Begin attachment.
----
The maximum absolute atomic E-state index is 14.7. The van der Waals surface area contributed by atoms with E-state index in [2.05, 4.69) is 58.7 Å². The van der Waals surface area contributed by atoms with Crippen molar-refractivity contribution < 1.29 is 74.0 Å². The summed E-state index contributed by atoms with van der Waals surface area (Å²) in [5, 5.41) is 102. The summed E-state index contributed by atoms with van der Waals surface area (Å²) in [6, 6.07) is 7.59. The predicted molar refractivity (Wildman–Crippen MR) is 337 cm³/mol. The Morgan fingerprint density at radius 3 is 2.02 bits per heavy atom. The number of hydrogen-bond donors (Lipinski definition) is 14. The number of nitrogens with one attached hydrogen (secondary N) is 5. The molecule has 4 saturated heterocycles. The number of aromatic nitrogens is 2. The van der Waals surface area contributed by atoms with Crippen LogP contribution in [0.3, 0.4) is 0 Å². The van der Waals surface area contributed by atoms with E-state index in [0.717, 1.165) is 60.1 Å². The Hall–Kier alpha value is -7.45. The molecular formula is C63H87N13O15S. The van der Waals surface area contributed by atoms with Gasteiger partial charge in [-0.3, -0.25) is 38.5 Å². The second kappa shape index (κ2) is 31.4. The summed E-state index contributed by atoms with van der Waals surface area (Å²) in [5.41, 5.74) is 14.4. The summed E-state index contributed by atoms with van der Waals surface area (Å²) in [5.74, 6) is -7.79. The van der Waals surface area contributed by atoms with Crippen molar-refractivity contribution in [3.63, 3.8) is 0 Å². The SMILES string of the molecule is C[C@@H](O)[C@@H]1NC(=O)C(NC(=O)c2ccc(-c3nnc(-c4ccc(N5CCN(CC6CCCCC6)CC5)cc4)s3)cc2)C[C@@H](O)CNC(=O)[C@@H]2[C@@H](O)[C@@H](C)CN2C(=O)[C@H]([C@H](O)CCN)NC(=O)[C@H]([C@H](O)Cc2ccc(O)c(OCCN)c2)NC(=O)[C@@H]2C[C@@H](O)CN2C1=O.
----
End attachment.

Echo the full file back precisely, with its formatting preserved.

The maximum absolute atomic E-state index is 14.7. The van der Waals surface area contributed by atoms with E-state index in [2.05, 4.69) is 58.7 Å². The van der Waals surface area contributed by atoms with Crippen molar-refractivity contribution < 1.29 is 74.0 Å². The summed E-state index contributed by atoms with van der Waals surface area (Å²) in [5, 5.41) is 102. The summed E-state index contributed by atoms with van der Waals surface area (Å²) in [6, 6.07) is 7.59. The predicted molar refractivity (Wildman–Crippen MR) is 337 cm³/mol. The Morgan fingerprint density at radius 3 is 2.02 bits per heavy atom. The number of hydrogen-bond donors (Lipinski definition) is 14. The number of nitrogens with one attached hydrogen (secondary N) is 5. The molecule has 4 saturated heterocycles. The number of aromatic nitrogens is 2. The van der Waals surface area contributed by atoms with Crippen LogP contribution in [0.3, 0.4) is 0 Å². The van der Waals surface area contributed by atoms with E-state index in [0.717, 1.165) is 60.1 Å². The Hall–Kier alpha value is -7.45. The molecular formula is C63H87N13O15S. The van der Waals surface area contributed by atoms with Gasteiger partial charge in [-0.3, -0.25) is 38.5 Å². The second kappa shape index (κ2) is 31.4. The summed E-state index contributed by atoms with van der Waals surface area (Å²) in [5.41, 5.74) is 14.4. The summed E-state index contributed by atoms with van der Waals surface area (Å²) in [5.74, 6) is -7.79. The van der Waals surface area contributed by atoms with Crippen molar-refractivity contribution in [3.63, 3.8) is 0 Å². The SMILES string of the molecule is C[C@@H](O)[C@@H]1NC(=O)C(NC(=O)c2ccc(-c3nnc(-c4ccc(N5CCN(CC6CCCCC6)CC5)cc4)s3)cc2)C[C@@H](O)CNC(=O)[C@@H]2[C@@H](O)[C@@H](C)CN2C(=O)[C@H]([C@H](O)CCN)NC(=O)[C@H]([C@H](O)Cc2ccc(O)c(OCCN)c2)NC(=O)[C@@H]2C[C@@H](O)CN2C1=O.